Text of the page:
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Carousel Break!

by Margaret Andrus

While waiting to get public transit passes, the team took a carousel break!

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All three of the final teams are in the air, flying to Chicago, and are so far scheduled to land on time!

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Final Team Returns: Today/Tomorrow the last 3 teams return home: China, Nehemiah, and Western Europe.

To make the time changes a little easier for you – all times given are in Central:

-China leaves around 6:25 pm tonight from Beijing and lands in Chicago tomorrow at 12:40 pm. They have a connecting flight.
-Nehemiah at 9:05 pm from Tel Aviv and gets into Chicago at 4:05pm. They have a connecting flight.
-Western Europe leaves at 4:30 am tomorrow from London direct to Chicago at 1:25 pm.

Check our FB page for ongoing updates.

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The emotional and spiritual preparation during debriefing has involved teaching, goal setting, and three topical studies from the Word on fear, choices, and trust. A last session will be tonight, where I will assign approximately 27 sections of the Word where the Father encourages His people to obey, and which is followed up with a promise. It’s good stuff. As I write, the team is engaged in a quiet, three-hour reflection time. Some of the questions are, “what have you done well this summer?”, “what things didn’t you do well, and what would you do differently?”, “what have you learned through your experiences this summer?”, and make a list of the things you are thankful for. Many students are hunkered down at one of the many coffee shops (there are four Starbucks within a 5-minute walk) around the hotel happily journaling away.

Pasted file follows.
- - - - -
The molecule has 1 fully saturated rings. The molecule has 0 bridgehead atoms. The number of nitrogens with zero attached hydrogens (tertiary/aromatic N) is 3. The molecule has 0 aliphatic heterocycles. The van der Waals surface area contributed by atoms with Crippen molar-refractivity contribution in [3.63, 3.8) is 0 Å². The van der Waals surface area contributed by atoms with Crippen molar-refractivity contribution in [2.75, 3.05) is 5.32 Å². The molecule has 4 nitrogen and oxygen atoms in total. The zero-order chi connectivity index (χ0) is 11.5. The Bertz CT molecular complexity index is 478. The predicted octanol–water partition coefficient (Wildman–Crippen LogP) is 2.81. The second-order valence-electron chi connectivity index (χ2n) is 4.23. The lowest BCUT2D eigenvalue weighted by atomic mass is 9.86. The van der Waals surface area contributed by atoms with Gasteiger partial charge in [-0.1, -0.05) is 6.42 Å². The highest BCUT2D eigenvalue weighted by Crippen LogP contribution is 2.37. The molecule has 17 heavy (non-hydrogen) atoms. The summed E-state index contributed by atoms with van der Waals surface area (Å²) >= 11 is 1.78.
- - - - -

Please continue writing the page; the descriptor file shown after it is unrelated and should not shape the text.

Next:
How would I sum up the summer from a Trip Leader perspective? I think four words would describe a good portion of our work: reality differed from expectation. It’s always that way in some shape or form, but this year it was much more pronounced. Going to Fuzhou on the front-end of the trip meant a smaller turnout. Whereas in previous years we had 100+ Chinese attend our summer camp there, this year it was closer to 40 or 50. However, this gave us opportunity to spend more time to get to know each person, and flexibility to send small groups of team members to do work in outside locations, such as the three-day camp for the migrant children. It was a good work and I was pleased, but we didn’t see as much spiritual fruit as we have in the past and some students were disappointed they didn’t have an opportunity to personally share with the Chinese.